Free Daily Headlines


Set your text size: A A A

County's rainy day fund looks sunny

Henderson County’s bank account is better than healthy.

The county's fund balance grew to a record $17 million thanks to federal CARES Act money, salary lapse from dozens of unfilled county jobs and cost-saving measures by county department heads, an auditor told the Board of Commissioners Monday night.
In the spring of 2020, commissioners budgeted $173 million in expenses for the fiscal year that began on July 1 of that year. When the fiscal year ended, it had spent $152 million, leaving $21.5 million in the county treasury and adding to the county’s already hefty fund balance.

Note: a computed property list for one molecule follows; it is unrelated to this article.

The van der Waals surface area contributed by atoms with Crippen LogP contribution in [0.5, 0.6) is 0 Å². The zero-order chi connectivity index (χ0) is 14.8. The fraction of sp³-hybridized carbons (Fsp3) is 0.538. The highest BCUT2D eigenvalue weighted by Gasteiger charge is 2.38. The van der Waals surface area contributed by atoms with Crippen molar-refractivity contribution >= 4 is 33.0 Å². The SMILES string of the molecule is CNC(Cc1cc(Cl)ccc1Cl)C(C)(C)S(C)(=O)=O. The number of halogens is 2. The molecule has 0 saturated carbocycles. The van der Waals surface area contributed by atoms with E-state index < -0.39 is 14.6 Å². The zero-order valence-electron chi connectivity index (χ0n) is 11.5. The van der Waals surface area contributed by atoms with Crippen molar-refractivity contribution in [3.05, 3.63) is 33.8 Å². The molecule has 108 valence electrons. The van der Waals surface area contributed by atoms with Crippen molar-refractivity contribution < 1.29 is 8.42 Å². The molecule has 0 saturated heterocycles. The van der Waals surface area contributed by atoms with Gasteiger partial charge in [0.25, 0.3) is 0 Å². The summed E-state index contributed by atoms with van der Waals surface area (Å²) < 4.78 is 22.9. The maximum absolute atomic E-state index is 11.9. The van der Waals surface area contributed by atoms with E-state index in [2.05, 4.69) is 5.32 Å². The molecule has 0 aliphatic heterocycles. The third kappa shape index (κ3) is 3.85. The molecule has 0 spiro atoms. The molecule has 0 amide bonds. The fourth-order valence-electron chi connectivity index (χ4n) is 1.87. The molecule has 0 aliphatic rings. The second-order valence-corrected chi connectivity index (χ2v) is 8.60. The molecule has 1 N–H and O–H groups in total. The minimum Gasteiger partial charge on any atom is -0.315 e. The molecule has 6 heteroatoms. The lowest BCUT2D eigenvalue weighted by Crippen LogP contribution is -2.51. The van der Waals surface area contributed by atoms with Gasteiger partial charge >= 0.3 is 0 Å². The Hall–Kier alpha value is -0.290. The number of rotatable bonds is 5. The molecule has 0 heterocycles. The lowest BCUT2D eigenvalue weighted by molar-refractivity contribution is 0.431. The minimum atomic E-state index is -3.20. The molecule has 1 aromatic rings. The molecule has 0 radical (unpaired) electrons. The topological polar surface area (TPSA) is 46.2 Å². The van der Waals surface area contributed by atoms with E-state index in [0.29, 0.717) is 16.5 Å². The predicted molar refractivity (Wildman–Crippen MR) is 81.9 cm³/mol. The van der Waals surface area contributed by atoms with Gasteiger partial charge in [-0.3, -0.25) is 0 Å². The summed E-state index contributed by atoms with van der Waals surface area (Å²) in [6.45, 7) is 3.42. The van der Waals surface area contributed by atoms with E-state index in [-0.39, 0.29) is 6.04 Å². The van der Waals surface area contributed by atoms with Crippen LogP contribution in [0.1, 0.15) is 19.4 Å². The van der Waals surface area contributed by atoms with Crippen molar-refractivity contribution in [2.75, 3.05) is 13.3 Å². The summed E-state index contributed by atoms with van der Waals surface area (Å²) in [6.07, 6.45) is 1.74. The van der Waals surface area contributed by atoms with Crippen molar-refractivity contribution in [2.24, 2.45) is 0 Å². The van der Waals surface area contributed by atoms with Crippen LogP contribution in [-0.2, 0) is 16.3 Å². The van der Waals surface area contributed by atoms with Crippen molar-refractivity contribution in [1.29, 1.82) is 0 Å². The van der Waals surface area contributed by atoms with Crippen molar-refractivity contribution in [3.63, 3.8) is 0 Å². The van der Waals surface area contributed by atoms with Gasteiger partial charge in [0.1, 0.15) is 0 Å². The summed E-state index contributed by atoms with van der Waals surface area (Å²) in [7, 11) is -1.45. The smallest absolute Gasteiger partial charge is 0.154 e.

The extra cash on hand of $17 million is more than double the number at the end of the 2019-20 budget year, $7.4 million, which was itself a record high. The 2020-21 budget year also marked the seventh straight year the county has budgeted money from the rainy day fund in order to balance the budget only to reach the end of the fiscal year and find that the cushion was unneeded.
“Kudos to everyone — staff and auditor,” Chairman Bill Lapsley said. “It’s just phenomenal to me but also phenomenal is the results of this past fiscal year. The budgeting during the pandemic was just difficult. We really didn’t know what to expect. We made our best guess and it turned out we made the right guesses.”
Lapsley noted that one contributor to the large windfall, salary lapse because of job vacancies, comes at a cost.
“That takes a toll on the staff and our ability to provide service,” he said. “On the plus side that saves money.”